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Under Florida law any defendant who is alleged to have committed a crime before the age of 21 may be sentenced as a youthful offender. The youthful offender law only applies to cases in adult court, and there is no minimum age. If your child or young adult is facing charges in any Florida circuit court, contact a lawyer to find out if a youthful offender sentence is an option. Youthful offender or YO programs are available to juveniles whose cases have been direct filed, and young adults who were charged after their 18th birthday but before turning 21. A juvenile or young adult can only be granted youthful offender status one time, and it is not available for life felonies. Benjamin Herbst is a South Florida criminal defense lawyer with extensive experience in youthful offender cases. He specializes in representing juveniles and young adults who are charged with felonies in Miami-Dade, Broward and Palm Beach County. He also represents clients who have been charged in Martin and St. Lucie County, and is available 7 days a week for a free consultation at (954) 543-0305. Benjamin has flexible office hours at his Fort Lauderdale and West Palm Beach locations, and can also travel anywhere from Homestead to Port St. Lucie to meet in person at a more convenient location. Contact Benjamin today to find out if your child or young adult may be eligible for a Florida youthful offender sentence.
The main benefit of the youthful offender program in Florida is that the maximum penalty the judge can impose will is 6 years rather than the statutory maximum, which is usually much higher. A youthful offender can be sentenced to incarceration, placed on probation or given a split sentence. The maximum amount of incarceration or probation a judge can impose is 6 years, or 5 for a third-degree felony. A split sentence is a combination of jail time followed by probation or community control. If a judge decides on a split sentence the youthful offender may not receive more than 4 years of incarceration. Any YO who is sentenced to incarceration may file a motion file for a suspension of the sentence within 60 days. If granted, the defendant will be released from custody and placed on probation. Benjamin has filed numerous successful motions for reduction and suspension of sentences in Florida.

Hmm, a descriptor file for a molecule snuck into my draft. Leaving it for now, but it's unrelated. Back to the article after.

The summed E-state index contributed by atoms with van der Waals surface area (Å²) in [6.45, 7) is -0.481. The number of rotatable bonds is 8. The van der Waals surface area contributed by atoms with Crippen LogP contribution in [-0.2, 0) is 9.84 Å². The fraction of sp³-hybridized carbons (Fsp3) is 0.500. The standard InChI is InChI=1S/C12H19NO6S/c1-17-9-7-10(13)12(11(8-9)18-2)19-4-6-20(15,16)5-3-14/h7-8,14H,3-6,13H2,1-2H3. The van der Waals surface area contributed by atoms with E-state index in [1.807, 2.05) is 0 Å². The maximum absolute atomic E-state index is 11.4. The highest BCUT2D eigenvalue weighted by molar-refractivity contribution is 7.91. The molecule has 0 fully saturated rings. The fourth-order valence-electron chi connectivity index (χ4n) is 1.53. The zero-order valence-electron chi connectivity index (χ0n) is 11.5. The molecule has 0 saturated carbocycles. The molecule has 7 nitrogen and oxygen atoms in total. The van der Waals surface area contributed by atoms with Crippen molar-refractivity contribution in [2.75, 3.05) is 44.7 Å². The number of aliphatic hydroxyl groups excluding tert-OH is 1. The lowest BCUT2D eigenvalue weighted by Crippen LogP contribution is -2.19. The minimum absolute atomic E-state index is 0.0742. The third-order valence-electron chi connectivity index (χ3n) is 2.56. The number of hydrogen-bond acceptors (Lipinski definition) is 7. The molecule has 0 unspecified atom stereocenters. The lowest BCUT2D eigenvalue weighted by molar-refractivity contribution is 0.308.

In the most serious offenses, a judge who grants youthful offender status may order 4 years of incarceration followed by 2 years of community control. Youthful offenders are routinely sent to boot camps or basic training facilities to serve their term of incarceration. These camps can last from 120 days to over a year, and have strict requirements such as dress codes, marching drills, physical training, manual labor, education programs and drug counseling. Violations can result in 30-day confinement, and continued failure to abide by the rules can lead to expulsion from the program. Any YO who is expelled from the camp will be forced to serve the remainder of their incarceration in general population prison. Once released from incarceration, a youthful offender must successfully complete probation or community control. Any violation of probation or community control, no matter how minor, could result in revocation of youthful offender status and incarceration up to the statutory maximum. The 6-year maximum no longer applies to violations of probation and community control. Benjamin is a Florida violation of probation lawyer, who represents juveniles and youthful offenders in VOP hearings.
The main goal for any juvenile or young adult defendant is to keep their record clean and keep them out of jail. It is obviously best to advocate for juvenile sanctions if the defendant is eligible, but arguing for youthful offender treatment is the next best thing. Juveniles and young adults who are sentenced as youthful offenders will be able to avoid going to an adult prison facility, and being exposed to all the criminal activity at these places. In addition, judges often withhold adjudication in youthful offender cases, and give the juvenile or young adult one chance to preserve his or her future. Receiving youthful offender treatment is never a guarantee, and the defendant and the lawyer must be thoroughly prepared at sentencing. Benjamin Herbst fights to preserve the futures of all juvenile and young adult defendants in Florida, and he is standing by to fight for your child. He specializes in youthful offender cases, and can explain if your child or young adult may be eligible, and benefit from arguing for YO status.